- Depending on how long you’re staying and the kind of phone contract you’re on, it might be worth getting a local SIM when you get there. Most times when I travel, a local sim is the cheapest option. A travel SIM from TrueMove will cost 599 Baht with 8GB of internet and approximately 50 minutes of talk time. You will have to top up in 15 days. It’s worth checking roaming fees with your phone company before traveling.
- If taking money out of an ATM, always choose the ‘convert from your own bank’ option, rather than the convert from the ATM option. This is a golden rule worldwide. I have tried multiple ATM’s in multiple countries and the bank conversion is always without fail cheaper than a local ATM conversion.
- Also when paying with your travel credit or debit card, always choose local currency. If you choose your own currency, the conversion will be done then and there by their bank. When choosing local currency, the conversion is done by your bank and will be cheaper. Not by much, but every little helps!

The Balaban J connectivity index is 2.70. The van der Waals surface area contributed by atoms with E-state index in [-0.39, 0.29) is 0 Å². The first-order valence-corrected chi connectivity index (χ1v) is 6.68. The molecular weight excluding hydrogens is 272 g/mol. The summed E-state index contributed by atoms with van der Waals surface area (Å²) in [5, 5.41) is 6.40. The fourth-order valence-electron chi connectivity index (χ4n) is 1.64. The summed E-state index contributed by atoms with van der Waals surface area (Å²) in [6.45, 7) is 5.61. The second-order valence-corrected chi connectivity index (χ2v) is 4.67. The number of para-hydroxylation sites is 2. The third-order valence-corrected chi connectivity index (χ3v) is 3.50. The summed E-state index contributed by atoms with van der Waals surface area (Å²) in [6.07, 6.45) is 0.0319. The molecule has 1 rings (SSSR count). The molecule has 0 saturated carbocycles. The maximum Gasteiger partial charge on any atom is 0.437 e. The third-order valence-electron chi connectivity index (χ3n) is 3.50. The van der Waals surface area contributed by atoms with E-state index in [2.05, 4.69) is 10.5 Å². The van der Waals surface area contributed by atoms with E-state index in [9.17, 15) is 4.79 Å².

It’s tough when organizing your travels to know which companies offer the best deals and can be trusted with your credit card details!
The following resources are companies I have consistently used over my 11 years of travels and who I believe are the best in the business. I’m constantly updating this list as I find new and improved services.
Rome2Rio – a fantastic app which will show you the best routes to get from city to city or country to country. Simply enter where you’re traveling from and too, and they’ll show you how to get there via planes, trains and automobiles!
Skyscanner.net – always my first port of call when looking for the best flights. Easy to use and consistently highlights flights I can’t find anywhere else, they’re the best flight resource there is. Plus an easy to use app.
Flight Aware – a free, handy app showing flights around the world. I use this to track family or friends when they’re flying, to check whether my flight has left on time on previous days so I can be prepared for delays etc, and just to double check my own flight details as and when I’m traveling.
Trainline (for Europe) – I used to use this just for UK trains, but nowadays you can book trains all over Europe using their services. Cheap, reliable and with a great refund policy for canceled or delayed trains, they’re highly recommended.